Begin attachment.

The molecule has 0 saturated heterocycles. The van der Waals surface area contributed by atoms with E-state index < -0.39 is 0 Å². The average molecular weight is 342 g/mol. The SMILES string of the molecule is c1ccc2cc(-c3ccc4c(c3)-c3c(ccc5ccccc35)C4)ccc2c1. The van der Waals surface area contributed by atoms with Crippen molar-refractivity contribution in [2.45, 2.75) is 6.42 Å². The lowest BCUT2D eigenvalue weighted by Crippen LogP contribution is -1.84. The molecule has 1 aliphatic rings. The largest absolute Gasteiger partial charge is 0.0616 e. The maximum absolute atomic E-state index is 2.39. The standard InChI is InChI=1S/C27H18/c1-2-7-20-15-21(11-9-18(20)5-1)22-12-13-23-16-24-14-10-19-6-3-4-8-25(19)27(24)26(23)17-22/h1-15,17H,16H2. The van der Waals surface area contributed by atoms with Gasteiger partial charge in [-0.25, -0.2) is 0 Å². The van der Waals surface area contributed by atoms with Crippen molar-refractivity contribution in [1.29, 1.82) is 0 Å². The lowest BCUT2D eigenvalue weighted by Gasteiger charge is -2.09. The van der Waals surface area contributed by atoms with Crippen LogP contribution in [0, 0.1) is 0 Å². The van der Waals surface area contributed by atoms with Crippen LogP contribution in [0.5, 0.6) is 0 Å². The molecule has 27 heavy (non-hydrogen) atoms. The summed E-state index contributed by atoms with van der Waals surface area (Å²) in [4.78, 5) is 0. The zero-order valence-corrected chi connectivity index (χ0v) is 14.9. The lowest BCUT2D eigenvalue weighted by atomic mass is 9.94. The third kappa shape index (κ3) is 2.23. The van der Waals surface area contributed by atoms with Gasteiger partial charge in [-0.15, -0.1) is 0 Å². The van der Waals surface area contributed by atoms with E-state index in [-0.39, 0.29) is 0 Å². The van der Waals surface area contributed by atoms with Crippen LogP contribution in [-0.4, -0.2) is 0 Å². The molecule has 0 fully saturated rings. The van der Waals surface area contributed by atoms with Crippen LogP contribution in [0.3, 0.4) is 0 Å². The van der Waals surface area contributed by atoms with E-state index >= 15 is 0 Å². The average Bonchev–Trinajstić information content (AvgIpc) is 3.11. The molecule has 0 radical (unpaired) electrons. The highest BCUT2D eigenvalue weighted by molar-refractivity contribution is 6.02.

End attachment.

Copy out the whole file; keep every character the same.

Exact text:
The molecule has 0 saturated heterocycles. The van der Waals surface area contributed by atoms with E-state index < -0.39 is 0 Å². The average molecular weight is 342 g/mol. The SMILES string of the molecule is c1ccc2cc(-c3ccc4c(c3)-c3c(ccc5ccccc35)C4)ccc2c1. The van der Waals surface area contributed by atoms with Crippen molar-refractivity contribution in [2.45, 2.75) is 6.42 Å². The lowest BCUT2D eigenvalue weighted by Crippen LogP contribution is -1.84. The molecule has 1 aliphatic rings. The largest absolute Gasteiger partial charge is 0.0616 e. The maximum absolute atomic E-state index is 2.39. The standard InChI is InChI=1S/C27H18/c1-2-7-20-15-21(11-9-18(20)5-1)22-12-13-23-16-24-14-10-19-6-3-4-8-25(19)27(24)26(23)17-22/h1-15,17H,16H2. The van der Waals surface area contributed by atoms with Gasteiger partial charge in [-0.25, -0.2) is 0 Å². The van der Waals surface area contributed by atoms with Crippen molar-refractivity contribution in [1.29, 1.82) is 0 Å². The lowest BCUT2D eigenvalue weighted by Gasteiger charge is -2.09. The van der Waals surface area contributed by atoms with Crippen LogP contribution in [0, 0.1) is 0 Å². The van der Waals surface area contributed by atoms with Crippen LogP contribution in [0.5, 0.6) is 0 Å². The molecule has 27 heavy (non-hydrogen) atoms. The summed E-state index contributed by atoms with van der Waals surface area (Å²) in [4.78, 5) is 0. The zero-order valence-corrected chi connectivity index (χ0v) is 14.9. The lowest BCUT2D eigenvalue weighted by atomic mass is 9.94. The third kappa shape index (κ3) is 2.23. The van der Waals surface area contributed by atoms with Gasteiger partial charge in [-0.15, -0.1) is 0 Å². The van der Waals surface area contributed by atoms with E-state index in [-0.39, 0.29) is 0 Å². The van der Waals surface area contributed by atoms with Crippen LogP contribution in [-0.4, -0.2) is 0 Å². The molecule has 0 fully saturated rings. The van der Waals surface area contributed by atoms with Crippen LogP contribution in [0.3, 0.4) is 0 Å². The van der Waals surface area contributed by atoms with E-state index >= 15 is 0 Å². The average Bonchev–Trinajstić information content (AvgIpc) is 3.11. The molecule has 0 radical (unpaired) electrons. The highest BCUT2D eigenvalue weighted by molar-refractivity contribution is 6.02.